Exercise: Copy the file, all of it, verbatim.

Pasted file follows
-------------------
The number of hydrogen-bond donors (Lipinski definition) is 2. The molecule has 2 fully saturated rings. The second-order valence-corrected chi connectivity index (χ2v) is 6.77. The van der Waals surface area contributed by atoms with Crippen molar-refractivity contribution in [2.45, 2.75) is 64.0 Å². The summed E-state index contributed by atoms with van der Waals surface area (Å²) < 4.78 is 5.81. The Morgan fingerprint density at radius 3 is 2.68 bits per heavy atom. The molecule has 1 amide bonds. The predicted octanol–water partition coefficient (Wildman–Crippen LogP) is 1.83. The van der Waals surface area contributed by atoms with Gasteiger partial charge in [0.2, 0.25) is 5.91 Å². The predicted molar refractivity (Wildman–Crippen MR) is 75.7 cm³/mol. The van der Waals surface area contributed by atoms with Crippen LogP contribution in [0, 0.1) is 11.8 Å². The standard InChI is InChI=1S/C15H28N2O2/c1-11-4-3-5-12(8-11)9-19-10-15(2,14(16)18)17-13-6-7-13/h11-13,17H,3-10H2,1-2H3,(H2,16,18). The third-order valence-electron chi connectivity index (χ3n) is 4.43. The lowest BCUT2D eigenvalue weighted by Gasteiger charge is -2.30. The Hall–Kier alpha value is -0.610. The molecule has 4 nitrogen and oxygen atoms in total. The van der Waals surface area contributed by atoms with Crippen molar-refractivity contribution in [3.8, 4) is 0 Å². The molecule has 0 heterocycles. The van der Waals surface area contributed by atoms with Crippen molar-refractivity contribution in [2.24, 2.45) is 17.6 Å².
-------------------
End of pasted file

The number of hydrogen-bond donors (Lipinski definition) is 2. The molecule has 2 fully saturated rings. The second-order valence-corrected chi connectivity index (χ2v) is 6.77. The van der Waals surface area contributed by atoms with Crippen molar-refractivity contribution in [2.45, 2.75) is 64.0 Å². The summed E-state index contributed by atoms with van der Waals surface area (Å²) < 4.78 is 5.81. The Morgan fingerprint density at radius 3 is 2.68 bits per heavy atom. The molecule has 1 amide bonds. The predicted octanol–water partition coefficient (Wildman–Crippen LogP) is 1.83. The van der Waals surface area contributed by atoms with Gasteiger partial charge in [0.2, 0.25) is 5.91 Å². The predicted molar refractivity (Wildman–Crippen MR) is 75.7 cm³/mol. The van der Waals surface area contributed by atoms with Crippen LogP contribution in [0, 0.1) is 11.8 Å². The standard InChI is InChI=1S/C15H28N2O2/c1-11-4-3-5-12(8-11)9-19-10-15(2,14(16)18)17-13-6-7-13/h11-13,17H,3-10H2,1-2H3,(H2,16,18). The third-order valence-electron chi connectivity index (χ3n) is 4.43. The lowest BCUT2D eigenvalue weighted by Gasteiger charge is -2.30. The Hall–Kier alpha value is -0.610. The molecule has 4 nitrogen and oxygen atoms in total. The van der Waals surface area contributed by atoms with Crippen molar-refractivity contribution in [3.8, 4) is 0 Å². The molecule has 0 heterocycles. The van der Waals surface area contributed by atoms with Crippen molar-refractivity contribution in [2.24, 2.45) is 17.6 Å².